By Megan Sayles,
AFRO Business Writer,
The Coalition for Cannabis Policy, Education and Regulation (CPEAR) hosted a discussion on opening up opportunities in cannabis for Black entrepreneurs on Sep. 20. The panel, “Creating the Conditions for Black Business Owners and Leaders to Succeed in the Cannabis Industry,” took place during the Congressional Black Caucus Foundation’s (CBCF) Annual Legislative Caucus (ALC).
At the top of the session, Hope Wiseman, panelist and dispensary owner, touted the success of Maryland’s recent implementation of adult-use cannabis and Governor Wes Moore’s strategy for social equity.
“It’s just been a huge journey watching Maryland evolve from a state that had absolutely no social equity initiatives to being a model program,” said Wiseman, owner of Mary and Main. “I’m happy that the people who come behind me won’t have the same struggles and won’t have to go through the same hoops that I did. It’ll be much easier going forward.”
When medical cannabis dispensaries began operating in 2017, Maryland did not have a social equity program. In fact, during the first round of licenses, none were given to African Americans. Wiseman, who opened her Prince George’s County dispensary in 2018, had to bootstrap her business.
With the legalization of recreational cannabis, Maryland has become the first and only state to earmark the first round of new cannabis licenses for social equity applicants. The state also launched the Cannabis Business Assistance Fund in June to offer startup capital and operational grants to small, minority and women-owned businesses with a focus on those located in areas disproportionately affected by the war on cannabis. .
“In November, the first round of social equity licenses will be coming out. If you live in Maryland, and even if you don’t live in Maryland, you could still technically qualify,” said Wiseman. “If you live in an impacted zone, went to a public school in Maryland or went to one of the four HBCUs or Baltimore college, you qualify as a social equity applicant, and you can apply for licenses in retail, cultivation or processing. You’ll be entered into a lottery. It’s a much easier process than the merit-based applications of the past.”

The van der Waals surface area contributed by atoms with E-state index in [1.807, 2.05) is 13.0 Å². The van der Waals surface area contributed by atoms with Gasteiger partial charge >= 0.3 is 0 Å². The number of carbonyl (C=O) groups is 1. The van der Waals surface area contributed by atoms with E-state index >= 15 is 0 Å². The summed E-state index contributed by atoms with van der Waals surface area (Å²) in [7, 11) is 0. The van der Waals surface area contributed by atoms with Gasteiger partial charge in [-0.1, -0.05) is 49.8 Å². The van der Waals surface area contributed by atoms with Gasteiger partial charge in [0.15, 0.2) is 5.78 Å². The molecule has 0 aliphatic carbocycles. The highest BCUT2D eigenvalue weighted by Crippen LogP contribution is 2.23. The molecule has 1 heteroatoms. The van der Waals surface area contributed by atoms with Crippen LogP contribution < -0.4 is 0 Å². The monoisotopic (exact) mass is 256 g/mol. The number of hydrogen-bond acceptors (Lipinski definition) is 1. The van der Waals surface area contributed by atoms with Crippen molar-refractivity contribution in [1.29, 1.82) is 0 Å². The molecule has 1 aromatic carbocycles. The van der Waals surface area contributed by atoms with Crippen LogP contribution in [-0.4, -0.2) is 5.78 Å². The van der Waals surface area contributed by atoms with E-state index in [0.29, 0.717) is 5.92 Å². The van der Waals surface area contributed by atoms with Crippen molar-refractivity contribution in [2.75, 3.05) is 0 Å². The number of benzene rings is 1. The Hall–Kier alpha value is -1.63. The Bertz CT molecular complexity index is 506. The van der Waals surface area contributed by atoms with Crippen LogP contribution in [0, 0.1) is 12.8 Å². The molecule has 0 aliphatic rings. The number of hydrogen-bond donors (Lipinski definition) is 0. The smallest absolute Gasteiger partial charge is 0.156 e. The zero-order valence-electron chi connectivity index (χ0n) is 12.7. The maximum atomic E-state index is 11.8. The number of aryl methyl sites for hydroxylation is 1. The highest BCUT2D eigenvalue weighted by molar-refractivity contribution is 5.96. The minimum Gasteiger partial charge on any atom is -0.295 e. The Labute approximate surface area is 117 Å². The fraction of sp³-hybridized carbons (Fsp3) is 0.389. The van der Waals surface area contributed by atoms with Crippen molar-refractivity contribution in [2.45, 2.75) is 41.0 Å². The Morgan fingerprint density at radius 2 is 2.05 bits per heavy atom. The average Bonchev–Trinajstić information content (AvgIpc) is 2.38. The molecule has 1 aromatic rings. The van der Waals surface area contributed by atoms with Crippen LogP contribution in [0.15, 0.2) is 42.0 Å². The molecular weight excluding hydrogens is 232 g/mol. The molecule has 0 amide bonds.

The panel also discussed New York’s efforts to train young people for pursuing careers in the cannabis industry. Vikiana Clement, former director of the Medgars Evers College (MEC) Cannabis Education Task Force, described her role in creating the first cannabis minor degree program for the City University of New York, the largest public college system in the U.S.
In addition to MEC, 24 other colleges have access to the minor. Clement and her team are now preparing to roll out a cannabis major.
“In the next semester, we’ll be offering the first degree program in cannabis science under the chemistry and environmental science department. This is huge because, prior to this, I couldn’t go and give my students a Tuition Assistance Program (TAP) or Pell Grant to get educated in cannabis science or anything cannabis related,” said Clement. “Now they’ll be able to federally apply for funding. To date, we’ve had 100-plus students, but 100 of them at the end of this semester will have received scholarship funding.”
The degree program will offer four tracks: testing and formulations, health, business and cultivation. Clement said even if students don’t enter the cannabis industry after graduating, the degree will provide them with transferable skills for other high-paying careers.
“In the degree program that we created, you learn all these different things about science, as well as the commercialization of cannabis, but if you don’t want to do this anymore, you’re now a pre-med student,” said Clement. “You fulfilled all of the requirements to apply to medical schools
] to be a laboratory tester or laboratory conductor, which pay a lot of money.”
Megan Sayles is a Report for America Corps member.